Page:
Flitting dark black at its rounded edges, as if losing sunlight in the drowned-dead underwater tunnel vision beneath a sun filled day, the hallucinatory aspect of the sogginess created at the depths of chemically unrepentant depression vibrates in unison with the slowed — but heaviest beating heart. From neck to chest to stomach and towards the temple’s strain, anxietous ruin intensifies within a body that would fear its own warmth could boil or, that the cold of the world would turn every eye upon it and disapprove. Murder, suicide, loss of control and the silent beating that addiction often provides in unison all collapse overhead brick after brick and, despite the detritus falling down in the hole around you, you sink deeper towards an imagined stasis. The lowest point of today. Aching as you wake, shaken by the watery grip of torpor as the growing pains of life offer no quarter. You, the prisoner will make the best of it admiring the old claw marks of your younger years, marveling at your mural phase before quickly sinking deeper, damned by the solitude of the imagery. You the prisoner begin to delight in your own echoing cries up the walls towards the light, knowing your next visit is only temporary and that this shall never pass. You, the ghost that’d haunt the walking day mourning lost love, lost life, passed opportunity, and of ruined mind are among so many growing in numbers that’d never know it. Here we commune, ‘In Splendor Below’, where the sweetly dark vibrations of Stockholm, Sweden based melodic death/doom metal legends October Tide spill masterful sermon an ultimate cathartic purgation as they have for decades.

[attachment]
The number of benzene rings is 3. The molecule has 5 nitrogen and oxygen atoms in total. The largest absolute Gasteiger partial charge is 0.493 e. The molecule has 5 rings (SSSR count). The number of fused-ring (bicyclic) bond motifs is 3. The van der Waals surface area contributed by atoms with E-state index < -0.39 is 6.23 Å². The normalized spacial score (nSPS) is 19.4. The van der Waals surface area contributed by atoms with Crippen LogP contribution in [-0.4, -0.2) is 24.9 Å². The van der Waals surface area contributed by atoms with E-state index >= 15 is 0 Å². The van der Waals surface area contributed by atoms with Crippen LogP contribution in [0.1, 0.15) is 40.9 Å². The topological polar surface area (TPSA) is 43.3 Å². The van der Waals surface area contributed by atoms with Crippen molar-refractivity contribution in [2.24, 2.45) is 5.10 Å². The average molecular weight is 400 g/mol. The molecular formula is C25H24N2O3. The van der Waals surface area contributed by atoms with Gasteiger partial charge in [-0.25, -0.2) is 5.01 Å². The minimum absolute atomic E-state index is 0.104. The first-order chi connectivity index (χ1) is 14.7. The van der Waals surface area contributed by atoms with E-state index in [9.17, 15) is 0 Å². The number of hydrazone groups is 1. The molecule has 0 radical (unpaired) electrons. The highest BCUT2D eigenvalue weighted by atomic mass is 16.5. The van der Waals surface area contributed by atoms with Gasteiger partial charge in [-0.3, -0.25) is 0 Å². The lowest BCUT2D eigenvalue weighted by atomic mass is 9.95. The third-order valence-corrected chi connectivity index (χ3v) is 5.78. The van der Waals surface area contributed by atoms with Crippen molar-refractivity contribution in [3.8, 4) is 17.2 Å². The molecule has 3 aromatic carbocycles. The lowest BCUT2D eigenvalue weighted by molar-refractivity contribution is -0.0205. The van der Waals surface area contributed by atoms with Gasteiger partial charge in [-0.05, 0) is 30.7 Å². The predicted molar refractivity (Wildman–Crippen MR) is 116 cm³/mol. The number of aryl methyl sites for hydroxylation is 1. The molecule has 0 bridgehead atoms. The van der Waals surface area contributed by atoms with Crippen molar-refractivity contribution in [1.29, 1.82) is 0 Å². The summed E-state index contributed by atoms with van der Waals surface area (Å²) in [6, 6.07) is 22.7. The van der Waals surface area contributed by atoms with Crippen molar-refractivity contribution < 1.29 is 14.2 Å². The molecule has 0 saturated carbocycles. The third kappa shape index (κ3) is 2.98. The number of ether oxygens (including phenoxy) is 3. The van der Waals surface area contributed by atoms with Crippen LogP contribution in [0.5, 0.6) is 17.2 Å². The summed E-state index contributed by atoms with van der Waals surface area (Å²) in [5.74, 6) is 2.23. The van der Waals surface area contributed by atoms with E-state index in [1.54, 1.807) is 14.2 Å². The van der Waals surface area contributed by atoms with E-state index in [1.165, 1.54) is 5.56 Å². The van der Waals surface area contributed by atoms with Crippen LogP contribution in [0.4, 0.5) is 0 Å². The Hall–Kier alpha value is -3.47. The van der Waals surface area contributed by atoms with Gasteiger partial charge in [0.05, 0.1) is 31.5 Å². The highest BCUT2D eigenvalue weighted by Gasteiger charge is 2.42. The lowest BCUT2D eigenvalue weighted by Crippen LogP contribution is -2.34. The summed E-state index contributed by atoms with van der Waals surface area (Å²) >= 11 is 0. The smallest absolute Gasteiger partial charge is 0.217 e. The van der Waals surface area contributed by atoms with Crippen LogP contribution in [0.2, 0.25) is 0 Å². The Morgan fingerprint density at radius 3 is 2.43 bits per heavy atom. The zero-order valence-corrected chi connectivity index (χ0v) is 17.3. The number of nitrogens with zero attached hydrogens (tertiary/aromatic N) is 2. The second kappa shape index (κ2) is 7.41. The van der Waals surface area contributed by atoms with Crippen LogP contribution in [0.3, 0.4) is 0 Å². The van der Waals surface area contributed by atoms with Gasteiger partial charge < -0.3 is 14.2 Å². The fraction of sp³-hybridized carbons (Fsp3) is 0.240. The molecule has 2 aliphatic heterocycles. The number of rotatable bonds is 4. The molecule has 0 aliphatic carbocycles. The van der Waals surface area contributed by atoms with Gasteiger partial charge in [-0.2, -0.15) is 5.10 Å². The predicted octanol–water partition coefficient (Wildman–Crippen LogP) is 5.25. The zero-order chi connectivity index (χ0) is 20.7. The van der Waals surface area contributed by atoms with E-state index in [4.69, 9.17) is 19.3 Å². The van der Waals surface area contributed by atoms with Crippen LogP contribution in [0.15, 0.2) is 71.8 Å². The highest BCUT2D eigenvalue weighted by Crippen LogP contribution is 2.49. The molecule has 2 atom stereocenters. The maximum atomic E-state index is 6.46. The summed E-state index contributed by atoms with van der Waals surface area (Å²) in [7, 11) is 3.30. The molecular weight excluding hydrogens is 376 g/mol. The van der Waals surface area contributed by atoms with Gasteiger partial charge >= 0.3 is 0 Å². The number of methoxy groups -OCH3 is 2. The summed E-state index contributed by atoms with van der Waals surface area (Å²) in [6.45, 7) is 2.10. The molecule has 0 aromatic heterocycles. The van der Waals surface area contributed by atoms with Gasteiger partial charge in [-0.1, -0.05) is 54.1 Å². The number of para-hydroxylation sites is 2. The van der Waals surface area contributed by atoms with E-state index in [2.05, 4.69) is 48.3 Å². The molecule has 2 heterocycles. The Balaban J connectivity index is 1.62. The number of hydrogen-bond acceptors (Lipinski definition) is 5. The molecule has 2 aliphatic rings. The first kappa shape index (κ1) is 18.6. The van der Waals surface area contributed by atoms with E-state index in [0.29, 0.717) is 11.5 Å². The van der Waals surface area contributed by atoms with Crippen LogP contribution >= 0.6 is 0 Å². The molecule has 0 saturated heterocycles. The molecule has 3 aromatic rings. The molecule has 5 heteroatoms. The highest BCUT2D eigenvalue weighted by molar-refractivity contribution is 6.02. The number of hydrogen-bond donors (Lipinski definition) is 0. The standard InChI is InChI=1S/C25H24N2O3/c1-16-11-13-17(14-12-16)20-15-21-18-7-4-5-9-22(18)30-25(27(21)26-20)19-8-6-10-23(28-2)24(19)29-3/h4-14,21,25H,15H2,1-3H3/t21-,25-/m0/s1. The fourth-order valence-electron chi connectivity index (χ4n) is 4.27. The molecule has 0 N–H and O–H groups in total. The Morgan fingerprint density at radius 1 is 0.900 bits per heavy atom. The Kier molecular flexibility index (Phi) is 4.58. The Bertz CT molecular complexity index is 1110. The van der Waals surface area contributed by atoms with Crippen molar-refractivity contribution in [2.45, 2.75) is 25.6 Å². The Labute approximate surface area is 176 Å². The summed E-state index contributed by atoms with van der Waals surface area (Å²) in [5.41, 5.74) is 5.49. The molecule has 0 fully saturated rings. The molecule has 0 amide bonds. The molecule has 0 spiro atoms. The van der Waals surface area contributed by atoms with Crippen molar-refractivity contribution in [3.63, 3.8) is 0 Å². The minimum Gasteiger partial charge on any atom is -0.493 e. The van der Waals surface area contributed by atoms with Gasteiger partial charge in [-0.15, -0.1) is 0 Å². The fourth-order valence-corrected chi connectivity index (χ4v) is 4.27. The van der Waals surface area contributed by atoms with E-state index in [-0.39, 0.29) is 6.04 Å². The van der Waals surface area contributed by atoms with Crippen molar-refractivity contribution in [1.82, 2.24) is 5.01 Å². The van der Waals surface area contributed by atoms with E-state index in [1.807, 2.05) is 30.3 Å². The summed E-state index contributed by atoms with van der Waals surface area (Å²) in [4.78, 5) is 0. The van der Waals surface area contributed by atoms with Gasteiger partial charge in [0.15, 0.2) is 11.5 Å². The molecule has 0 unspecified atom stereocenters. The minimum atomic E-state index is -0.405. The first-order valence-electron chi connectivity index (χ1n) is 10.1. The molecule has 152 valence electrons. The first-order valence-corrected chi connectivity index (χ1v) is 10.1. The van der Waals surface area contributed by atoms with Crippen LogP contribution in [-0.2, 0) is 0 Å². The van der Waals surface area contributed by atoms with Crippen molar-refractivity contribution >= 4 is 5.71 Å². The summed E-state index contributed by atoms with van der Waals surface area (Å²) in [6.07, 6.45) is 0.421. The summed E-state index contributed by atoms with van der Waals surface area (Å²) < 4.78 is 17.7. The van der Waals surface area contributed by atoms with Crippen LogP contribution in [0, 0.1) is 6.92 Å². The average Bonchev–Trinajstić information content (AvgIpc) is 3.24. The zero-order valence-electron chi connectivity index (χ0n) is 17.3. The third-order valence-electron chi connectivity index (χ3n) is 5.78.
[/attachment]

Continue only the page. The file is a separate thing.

As melodic death metal became the only way forward for the bulk of Swedish death metal bands facing the glut of hangers-on, Fredrik Norrman‘s (yet underrated) death metal band Uncanny had dissolved by 1994 just beyond the release of their debut full-length. Kennet Englund would move onto the poorly advised Dellamorte and Norrman would famously team up with Katatonia that same year to replace the guy from Therion‘s music video for “The Beauty in Black”. This was a fruitful event that’d see Jonas Renske and Norrman having an admiral songwriting breakthrough while Anders Nyström was busied between Bewitched‘s first demo and Diabolical Masquerade‘s debut album, both recorded in 1995. The duo would record ‘Rain Without End’ as October Tide and then shelve it for whatever reason, then continue work on what was essentially a follow-up (‘Brave Murder Day’) that’d see record and release with the full trio in 1996. The eventual release of ‘Rain Without End’ in 1997 and the The Cure-meets-Death metal approach of ‘Brave Murder Day’ were enormous breakthroughs for the visibility of melodic death/doom metal and heavily influential releases for extreme doom metal in general. With even melodic death metal on its way to severe Scandinavian boredom and tasteless cheese by the late 90’s Katatonia would self-destruct until agreeing to become a gothic rock influenced metal band sans death metal. October Tide would briefly sustain beyond with the quickly forgotten ‘Grey Dawn’ (1999) and then vanish under the weight of Katatonia‘s massive success beyond that point. The answer to ‘What if…?’ in terms of Katatonia remaining death metal were always a bit pointless considering their success otherwise.